I would like to introduce the “works in all browsers” javascript spinner solution. There are tons of cool new spinner solutions out there, but most of them are using CSS3 which isn’t yet supported in all browsers, a canvas solution which either has poor IE support, or requires a separate polyfill plugin. Why can’t it be simpler?

jQuery Waiting

jQuery Waiting is a small plugin with a wide range of support, easy to use, and very powerful. It is smaller than many less powerful solutions. It also provides a handy api and event system, so you can interact with it! Best of all it leaves the CSS to style, and uses javascript to animate. Lets take a look at how this works. We have a simple empty div:

<div id="mySpinner"></div>

Add a little simple, widely accepted css (of course you can use fancy CSS3 effects if you want, thats up to you):

.waiting{ padding: 0; display: inline-block; }
.waiting-element{ margin: 0 2px 2px 0; background-color: #ccc; 
	width: 10px; height: 20px; display: inline-block;}
.waiting-play-0{ margin-bottom: 0; background-color: #999; }
.waiting-play-1{ margin-bottom: 1px; background-color: #aaa; }
.waiting-play-2{ margin-bottom: 2px; background-color: #bbb; }

And just initialize the waiting plugin:

$('#mySpinner').waiting({ 
	elements: 10, 
	auto: true 
});

And we should see the following:

Jquery Waiting Spinner

Ok, granted, that is pretty simple, but you know you like circle spinners. This is where it gets real difficult. We’re going to add a radius option. Again, a simple empty div:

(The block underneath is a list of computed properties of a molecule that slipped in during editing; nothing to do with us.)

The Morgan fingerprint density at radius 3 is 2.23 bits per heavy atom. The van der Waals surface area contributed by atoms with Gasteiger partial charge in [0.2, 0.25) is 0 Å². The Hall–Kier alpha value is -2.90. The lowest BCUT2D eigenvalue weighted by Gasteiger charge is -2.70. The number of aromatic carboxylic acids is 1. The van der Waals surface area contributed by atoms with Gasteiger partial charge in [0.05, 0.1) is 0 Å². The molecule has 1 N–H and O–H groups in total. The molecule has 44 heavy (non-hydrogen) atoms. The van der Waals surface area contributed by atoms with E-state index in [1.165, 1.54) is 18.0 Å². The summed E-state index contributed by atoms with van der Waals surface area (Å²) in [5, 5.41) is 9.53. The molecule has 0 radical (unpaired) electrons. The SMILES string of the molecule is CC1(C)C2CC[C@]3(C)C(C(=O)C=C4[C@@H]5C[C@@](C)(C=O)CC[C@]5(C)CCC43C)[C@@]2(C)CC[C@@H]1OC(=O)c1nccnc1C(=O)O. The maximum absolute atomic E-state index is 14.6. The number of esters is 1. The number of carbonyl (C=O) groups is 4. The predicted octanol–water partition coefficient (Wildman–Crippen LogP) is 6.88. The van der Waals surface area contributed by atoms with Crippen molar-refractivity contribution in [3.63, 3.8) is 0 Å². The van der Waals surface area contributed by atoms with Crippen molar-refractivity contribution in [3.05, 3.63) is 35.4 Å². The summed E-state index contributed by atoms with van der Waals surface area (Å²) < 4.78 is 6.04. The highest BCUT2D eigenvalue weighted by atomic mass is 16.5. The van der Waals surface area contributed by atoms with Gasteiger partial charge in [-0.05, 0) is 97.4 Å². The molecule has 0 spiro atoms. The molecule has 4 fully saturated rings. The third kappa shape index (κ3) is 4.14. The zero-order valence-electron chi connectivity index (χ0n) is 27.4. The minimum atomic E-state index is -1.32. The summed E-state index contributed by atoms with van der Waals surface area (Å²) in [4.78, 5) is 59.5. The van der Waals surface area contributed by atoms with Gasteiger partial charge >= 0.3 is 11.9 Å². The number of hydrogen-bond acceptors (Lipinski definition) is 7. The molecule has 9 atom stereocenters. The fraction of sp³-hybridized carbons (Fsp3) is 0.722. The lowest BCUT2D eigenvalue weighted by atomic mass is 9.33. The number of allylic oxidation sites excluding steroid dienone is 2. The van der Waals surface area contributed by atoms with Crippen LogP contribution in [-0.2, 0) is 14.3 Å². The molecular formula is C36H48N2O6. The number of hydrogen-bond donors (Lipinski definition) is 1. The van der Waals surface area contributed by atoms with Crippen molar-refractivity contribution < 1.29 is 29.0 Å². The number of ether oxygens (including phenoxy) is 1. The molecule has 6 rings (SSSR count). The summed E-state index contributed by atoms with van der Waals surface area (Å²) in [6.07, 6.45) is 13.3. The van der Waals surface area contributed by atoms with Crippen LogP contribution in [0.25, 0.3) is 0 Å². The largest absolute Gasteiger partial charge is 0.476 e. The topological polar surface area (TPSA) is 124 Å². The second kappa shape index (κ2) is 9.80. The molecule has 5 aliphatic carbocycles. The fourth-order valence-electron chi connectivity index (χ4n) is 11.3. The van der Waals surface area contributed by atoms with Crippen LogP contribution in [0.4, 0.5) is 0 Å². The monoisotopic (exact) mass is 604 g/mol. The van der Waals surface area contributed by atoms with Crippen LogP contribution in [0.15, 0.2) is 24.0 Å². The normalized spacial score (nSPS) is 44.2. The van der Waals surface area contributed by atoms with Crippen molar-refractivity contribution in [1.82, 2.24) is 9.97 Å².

<div id="mySpinner"></div>

We’ll use a little different css this time, so we’ll change the class names:

.waiting-circles{ padding: 0; display: inline-block; 
	position: relative; width: 60px; height: 60px;}
.waiting-circles-element{ margin: 0 2px 0 0; background-color: #e4e4e4; 
	border: solid 1px #f4f4f4;
	width: 10px; height: 10px; display: inline-block; 
	-moz-border-radius: 4px; -webkit-border-radius: 4px; border-radius: 4px;}
.waiting-circles-play-0{ background-color: #9EC45F; }
.waiting-circles-play-1{ background-color: #aEd46F; }
.waiting-circles-play-2{ background-color: #bEe47F; }

We’ll change the className to match our css, and tell it how large of a radius:

$('#mySpinner').waiting({ 
	className: 'waiting-circles', 
	elements: 8, 
	radius: 20, 
	auto: true 
});

spinner2

The best part of all this is you don’t need to generate separate gif images for every different size spinner. You can change all your colors, sizes, styles with simple css.

Where can you get it?

You can find all the different options, methods, and events on the jQuery Waiting Documentation. If you’re ready to download it, fork it, or report an issue, head over to the jQuery Waiting on Github.